HON. H. H. SPENCER, farmer, P. O. Mound City, Burkville Precinct. In the annals sometimes of a county the important event in that history is the coming of a certain individual, because in that one life is more of importance to the growth, development and reputation of his adopted county than perhaps all the other men in it. The man of strong character, original mind, and great enterprise, and who can conceive and execute great designs in the development of the industries and the advancement of the entire community in which he lives, is a person of inestimable worth. He is one of the promoters of civilization — an architect who forms and creates the arts and sciences among the people, which advances man and surrounds him with the joys and comforts of civilized life. Among the rush of people to a new country such men are always the rare and few. But when an individual does come it never should be forgotten that his history is the true history of his county and people. To build up the arts and sciences, trade manufactures, agriculture and general industries among the people; to point the way to great commercial and manufacturing enterprises, and thereby cause school houses, churches, factories, farms, villages and towns to spring into existence, bringing with them the culture, comforts and splendid advantages of a ripened civilization, is to achieve victories surpassing those of war and empire, and whose cheering and benign influences endure and bless the people long after their originator has "joined the silent multitude" and is peacefully sleeping where "the dead and beautiful rest." Thus the world has the benefits of great individual worth, and the examples of lives whose good effects endure forever. It is our highest duty and privilege to cherish and perpetuate the good name and great life work of these true and peaceful benefactors of mankind, for the study and contemplation of the youths of the coming generations. The story of such lives — their humble beginnings slow toiling up the steep of life, and the blessings their enterprise and energy scattered along the pathway, and the final crown of success, will prove the most valuable lessons, and the most useful monitors that we can transmit to our children. And of all the people who have spent the active part of their lives here, we know of none whose history tells a better moral than of Hon. H. H. Spencer, whose name heads this sketch. He was born at Whitney Point, Broome Co., N. Y., on the 17th of November, 1832. He is the son of Jason G. Spencer, born about 1801, in New York, a mechanic by occupation, who is yet living. His father was Nehemiah Spencer, a native of New Hampshire, and of English descent. The mother of our subject was Polly Ticknor, a native of New York, where she died. She was the mother of eight children — Elias, Nehemiah, Angeline, Ruth A., Henry H. the subject of this sketch, Sarah, Laura (deceased), and Mary. Our subject spent his early life at home, assisting to till the soil of his father's farm, and receiving such an education as the common schools of his native county afforded. At fifteen years of age, he left his home and embarked on life’s rugged pathway as a hired hand in a mill at Olean, on the Allegheny River, where he remained till the summer of 1852, when he came West and located at Bloomington, Ill., and there worked in a saw mill. In 1855, he came to Ullin, Pulaski Co., Ill., where he worked in a mill until the spring of 1856, when he bought an interest in a saw mill at Ullin, which he removed after one year to a place three miles east of Villa Ridge, and operated the same until the spring of 1861, when he sold his interest, and built him a large and commodious residence on his farm, where he now resides. In 1862, he again embarked in the saw mill business, building a mill two miles northeast of Pulaski, on the Cache River, which he conducted successfully until 1872, when he sold it. Since then his time has been chiefly occupied in looking after his real estate interests. When he came to this county he had $20, but although poor in purse, he was rich in perseverance and experience, and possessed a strong will and great energy. He has now practically retired from active life, engaged in superintending his farms. He has over 2,000 acres of land in this county, the fruit of a successful business career. The people have shown the confidence put in him by electing him to different offices. In 1875, he was elected Sheriff of Pulaski County, and served two years. In the fall of 1878, he was elected Representative of the Fifty-first Senatorial District of Illinois, serving two years. He also filled many of the minor offices, too numerous to mention. In politics, Mr. Spencer has been identified with the Republican party, and his was one of the seven votes cast for Fremont in this county in the year 1856. Of late his sympathies are with the Free Trade movement. Mr. Spencer was joined in matrimony September 12, 1855, in Bloomington, Ill., to Miss Eleanor T. Gould, a native of Dexter, Me., born October 15, 1833. She is the mother of the following children — Frank, born June 19, 1856, he married Miss Abbie Ent, who has borne him one child — Frank; Edgar, born August 26, 1858; Ella, born September 19, 1860, the wife of John W. Titus, they have one child — Henry Titus; Flora, born April 8, 1862; Zena, born November 2, 1864; Louisa H., born March 20, 1869. Mrs. Eleanor T. Spencer died May 29, 1878.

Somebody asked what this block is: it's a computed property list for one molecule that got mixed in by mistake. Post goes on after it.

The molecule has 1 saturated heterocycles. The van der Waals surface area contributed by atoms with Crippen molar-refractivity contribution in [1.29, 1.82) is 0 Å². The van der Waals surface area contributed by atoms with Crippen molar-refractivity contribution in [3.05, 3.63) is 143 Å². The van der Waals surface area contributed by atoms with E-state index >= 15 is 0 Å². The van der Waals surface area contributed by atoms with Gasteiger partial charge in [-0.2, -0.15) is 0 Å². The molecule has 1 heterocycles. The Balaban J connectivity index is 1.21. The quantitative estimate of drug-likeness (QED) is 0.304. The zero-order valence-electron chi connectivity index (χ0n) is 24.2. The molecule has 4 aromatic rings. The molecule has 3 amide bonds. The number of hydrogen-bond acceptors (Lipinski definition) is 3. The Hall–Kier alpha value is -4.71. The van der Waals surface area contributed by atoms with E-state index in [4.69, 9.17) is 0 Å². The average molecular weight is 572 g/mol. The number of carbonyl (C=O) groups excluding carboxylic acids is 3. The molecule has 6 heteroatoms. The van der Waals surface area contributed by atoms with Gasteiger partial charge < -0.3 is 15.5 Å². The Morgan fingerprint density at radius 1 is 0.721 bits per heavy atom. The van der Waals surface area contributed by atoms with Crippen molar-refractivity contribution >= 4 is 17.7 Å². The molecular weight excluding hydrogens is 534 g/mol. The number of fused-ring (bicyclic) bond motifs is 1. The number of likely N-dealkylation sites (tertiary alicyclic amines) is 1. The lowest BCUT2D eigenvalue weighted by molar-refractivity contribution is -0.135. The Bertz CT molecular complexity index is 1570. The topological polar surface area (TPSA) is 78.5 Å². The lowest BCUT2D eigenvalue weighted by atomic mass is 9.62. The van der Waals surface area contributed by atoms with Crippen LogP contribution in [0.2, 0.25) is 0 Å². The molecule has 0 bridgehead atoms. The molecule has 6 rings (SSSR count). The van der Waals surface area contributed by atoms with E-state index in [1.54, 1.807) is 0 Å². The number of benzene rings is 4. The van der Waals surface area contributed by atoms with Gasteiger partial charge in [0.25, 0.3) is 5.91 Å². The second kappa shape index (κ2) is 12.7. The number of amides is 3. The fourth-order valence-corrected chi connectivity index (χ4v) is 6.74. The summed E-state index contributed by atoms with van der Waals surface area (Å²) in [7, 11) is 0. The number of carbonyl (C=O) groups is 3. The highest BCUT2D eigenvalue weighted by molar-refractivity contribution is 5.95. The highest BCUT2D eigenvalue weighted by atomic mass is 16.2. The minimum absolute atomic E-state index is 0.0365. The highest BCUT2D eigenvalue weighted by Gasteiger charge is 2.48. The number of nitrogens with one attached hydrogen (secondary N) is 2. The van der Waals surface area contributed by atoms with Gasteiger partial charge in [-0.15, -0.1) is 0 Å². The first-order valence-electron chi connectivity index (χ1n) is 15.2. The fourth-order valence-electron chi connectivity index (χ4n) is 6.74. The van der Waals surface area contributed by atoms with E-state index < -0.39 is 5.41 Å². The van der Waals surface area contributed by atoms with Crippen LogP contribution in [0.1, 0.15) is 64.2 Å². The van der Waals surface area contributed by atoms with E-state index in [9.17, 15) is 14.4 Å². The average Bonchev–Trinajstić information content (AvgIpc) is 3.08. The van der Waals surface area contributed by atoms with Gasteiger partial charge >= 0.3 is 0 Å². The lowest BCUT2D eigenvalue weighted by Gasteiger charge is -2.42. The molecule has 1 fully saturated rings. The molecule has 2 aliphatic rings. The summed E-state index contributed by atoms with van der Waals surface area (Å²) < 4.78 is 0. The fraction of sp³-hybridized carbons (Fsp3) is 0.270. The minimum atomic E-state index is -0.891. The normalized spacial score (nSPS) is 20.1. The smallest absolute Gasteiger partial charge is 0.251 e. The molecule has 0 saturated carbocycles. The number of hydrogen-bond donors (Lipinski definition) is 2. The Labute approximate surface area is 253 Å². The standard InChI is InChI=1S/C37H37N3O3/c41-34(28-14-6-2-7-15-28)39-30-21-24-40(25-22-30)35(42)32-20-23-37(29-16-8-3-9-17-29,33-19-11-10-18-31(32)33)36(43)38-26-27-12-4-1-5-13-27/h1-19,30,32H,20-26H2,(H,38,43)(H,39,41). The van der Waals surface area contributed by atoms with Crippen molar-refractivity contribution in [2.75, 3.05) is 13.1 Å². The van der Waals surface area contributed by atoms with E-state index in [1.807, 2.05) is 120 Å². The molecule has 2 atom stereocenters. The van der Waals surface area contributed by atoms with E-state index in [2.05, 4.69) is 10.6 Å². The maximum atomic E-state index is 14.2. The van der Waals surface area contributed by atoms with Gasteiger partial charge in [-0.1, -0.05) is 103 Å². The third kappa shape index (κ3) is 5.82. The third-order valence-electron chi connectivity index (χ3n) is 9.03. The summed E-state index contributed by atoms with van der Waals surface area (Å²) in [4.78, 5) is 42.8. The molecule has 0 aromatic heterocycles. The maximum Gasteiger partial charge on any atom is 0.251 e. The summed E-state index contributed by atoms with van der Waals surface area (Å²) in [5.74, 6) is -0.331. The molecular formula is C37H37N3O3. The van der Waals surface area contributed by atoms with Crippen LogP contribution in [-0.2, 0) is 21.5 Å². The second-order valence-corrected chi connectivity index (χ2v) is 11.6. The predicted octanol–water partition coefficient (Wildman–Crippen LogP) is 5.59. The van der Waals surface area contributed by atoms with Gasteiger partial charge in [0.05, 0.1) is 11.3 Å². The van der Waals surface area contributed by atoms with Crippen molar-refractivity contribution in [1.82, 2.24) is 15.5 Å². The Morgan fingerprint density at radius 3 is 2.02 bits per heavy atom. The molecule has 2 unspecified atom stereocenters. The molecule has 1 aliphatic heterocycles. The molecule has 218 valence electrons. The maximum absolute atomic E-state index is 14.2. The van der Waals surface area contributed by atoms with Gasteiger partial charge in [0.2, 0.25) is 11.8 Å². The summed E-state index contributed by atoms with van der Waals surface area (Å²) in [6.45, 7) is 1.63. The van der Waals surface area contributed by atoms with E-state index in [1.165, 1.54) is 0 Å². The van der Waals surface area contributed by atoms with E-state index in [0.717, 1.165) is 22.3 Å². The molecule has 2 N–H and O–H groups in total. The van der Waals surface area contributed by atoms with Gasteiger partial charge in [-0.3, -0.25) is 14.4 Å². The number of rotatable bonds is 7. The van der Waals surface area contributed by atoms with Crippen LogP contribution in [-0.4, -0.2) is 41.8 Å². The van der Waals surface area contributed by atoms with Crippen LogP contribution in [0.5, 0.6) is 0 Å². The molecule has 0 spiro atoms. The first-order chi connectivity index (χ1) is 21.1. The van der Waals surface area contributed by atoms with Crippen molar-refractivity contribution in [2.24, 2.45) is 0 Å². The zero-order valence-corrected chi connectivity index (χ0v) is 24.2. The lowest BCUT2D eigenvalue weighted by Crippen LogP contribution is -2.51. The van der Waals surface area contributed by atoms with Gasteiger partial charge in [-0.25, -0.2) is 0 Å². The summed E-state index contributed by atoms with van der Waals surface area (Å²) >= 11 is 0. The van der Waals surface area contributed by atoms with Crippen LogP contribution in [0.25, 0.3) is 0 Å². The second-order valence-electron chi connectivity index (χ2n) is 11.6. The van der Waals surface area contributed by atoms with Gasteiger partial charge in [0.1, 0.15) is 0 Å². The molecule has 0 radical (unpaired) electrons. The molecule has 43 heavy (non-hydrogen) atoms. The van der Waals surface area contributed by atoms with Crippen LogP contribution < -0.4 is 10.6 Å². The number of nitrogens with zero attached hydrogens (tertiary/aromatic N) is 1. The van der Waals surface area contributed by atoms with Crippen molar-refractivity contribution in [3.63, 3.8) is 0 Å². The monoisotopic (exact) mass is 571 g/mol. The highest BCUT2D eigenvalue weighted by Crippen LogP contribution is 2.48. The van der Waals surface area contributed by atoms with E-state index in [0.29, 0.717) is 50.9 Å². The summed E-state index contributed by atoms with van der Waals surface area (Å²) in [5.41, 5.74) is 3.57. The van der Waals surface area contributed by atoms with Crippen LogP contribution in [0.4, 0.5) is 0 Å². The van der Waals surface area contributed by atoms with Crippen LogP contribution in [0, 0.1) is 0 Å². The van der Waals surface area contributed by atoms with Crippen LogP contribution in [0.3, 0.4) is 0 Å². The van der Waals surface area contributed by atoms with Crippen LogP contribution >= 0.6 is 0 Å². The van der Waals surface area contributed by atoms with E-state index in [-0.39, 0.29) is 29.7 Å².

Extracted 02 Nov 2014 by Norma Hass from 1883 History of Alexander, Union and Pulaski Counties, Illinois, Part V - Biographical Sketches, pages 336-337.